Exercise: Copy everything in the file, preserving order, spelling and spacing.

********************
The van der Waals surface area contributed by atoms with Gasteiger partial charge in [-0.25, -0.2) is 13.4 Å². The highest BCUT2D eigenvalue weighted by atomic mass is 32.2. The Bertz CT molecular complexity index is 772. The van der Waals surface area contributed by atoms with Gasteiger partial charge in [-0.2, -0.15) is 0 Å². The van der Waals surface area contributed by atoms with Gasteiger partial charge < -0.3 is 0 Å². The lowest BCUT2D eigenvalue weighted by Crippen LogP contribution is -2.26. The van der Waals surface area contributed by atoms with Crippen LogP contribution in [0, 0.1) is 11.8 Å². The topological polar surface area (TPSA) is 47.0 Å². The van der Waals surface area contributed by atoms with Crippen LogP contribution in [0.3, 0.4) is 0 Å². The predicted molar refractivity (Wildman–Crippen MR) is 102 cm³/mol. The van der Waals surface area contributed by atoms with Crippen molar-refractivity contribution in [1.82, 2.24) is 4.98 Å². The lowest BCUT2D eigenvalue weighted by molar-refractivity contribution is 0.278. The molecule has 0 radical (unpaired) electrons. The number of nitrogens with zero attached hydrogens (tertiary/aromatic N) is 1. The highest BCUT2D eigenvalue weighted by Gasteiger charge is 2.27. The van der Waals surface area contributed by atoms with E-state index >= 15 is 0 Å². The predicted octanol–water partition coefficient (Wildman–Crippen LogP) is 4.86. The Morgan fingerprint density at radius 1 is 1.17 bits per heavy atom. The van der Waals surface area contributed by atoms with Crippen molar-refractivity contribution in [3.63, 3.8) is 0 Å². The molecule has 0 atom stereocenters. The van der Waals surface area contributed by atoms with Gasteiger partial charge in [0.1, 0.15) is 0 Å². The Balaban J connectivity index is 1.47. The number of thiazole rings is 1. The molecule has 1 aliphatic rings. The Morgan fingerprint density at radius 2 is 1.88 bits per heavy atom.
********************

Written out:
The van der Waals surface area contributed by atoms with Gasteiger partial charge in [-0.25, -0.2) is 13.4 Å². The highest BCUT2D eigenvalue weighted by atomic mass is 32.2. The Bertz CT molecular complexity index is 772. The van der Waals surface area contributed by atoms with Gasteiger partial charge in [-0.2, -0.15) is 0 Å². The van der Waals surface area contributed by atoms with Gasteiger partial charge < -0.3 is 0 Å². The lowest BCUT2D eigenvalue weighted by Crippen LogP contribution is -2.26. The van der Waals surface area contributed by atoms with Crippen LogP contribution in [0, 0.1) is 11.8 Å². The topological polar surface area (TPSA) is 47.0 Å². The van der Waals surface area contributed by atoms with Crippen LogP contribution in [0.3, 0.4) is 0 Å². The predicted molar refractivity (Wildman–Crippen MR) is 102 cm³/mol. The van der Waals surface area contributed by atoms with Crippen molar-refractivity contribution in [1.82, 2.24) is 4.98 Å². The lowest BCUT2D eigenvalue weighted by molar-refractivity contribution is 0.278. The molecule has 0 radical (unpaired) electrons. The number of nitrogens with zero attached hydrogens (tertiary/aromatic N) is 1. The highest BCUT2D eigenvalue weighted by Gasteiger charge is 2.27. The van der Waals surface area contributed by atoms with E-state index >= 15 is 0 Å². The predicted octanol–water partition coefficient (Wildman–Crippen LogP) is 4.86. The Morgan fingerprint density at radius 1 is 1.17 bits per heavy atom. The van der Waals surface area contributed by atoms with Crippen molar-refractivity contribution in [3.63, 3.8) is 0 Å². The molecule has 0 atom stereocenters. The van der Waals surface area contributed by atoms with Gasteiger partial charge in [0.1, 0.15) is 0 Å². The Balaban J connectivity index is 1.47. The number of thiazole rings is 1. The molecule has 1 aliphatic rings. The Morgan fingerprint density at radius 2 is 1.88 bits per heavy atom.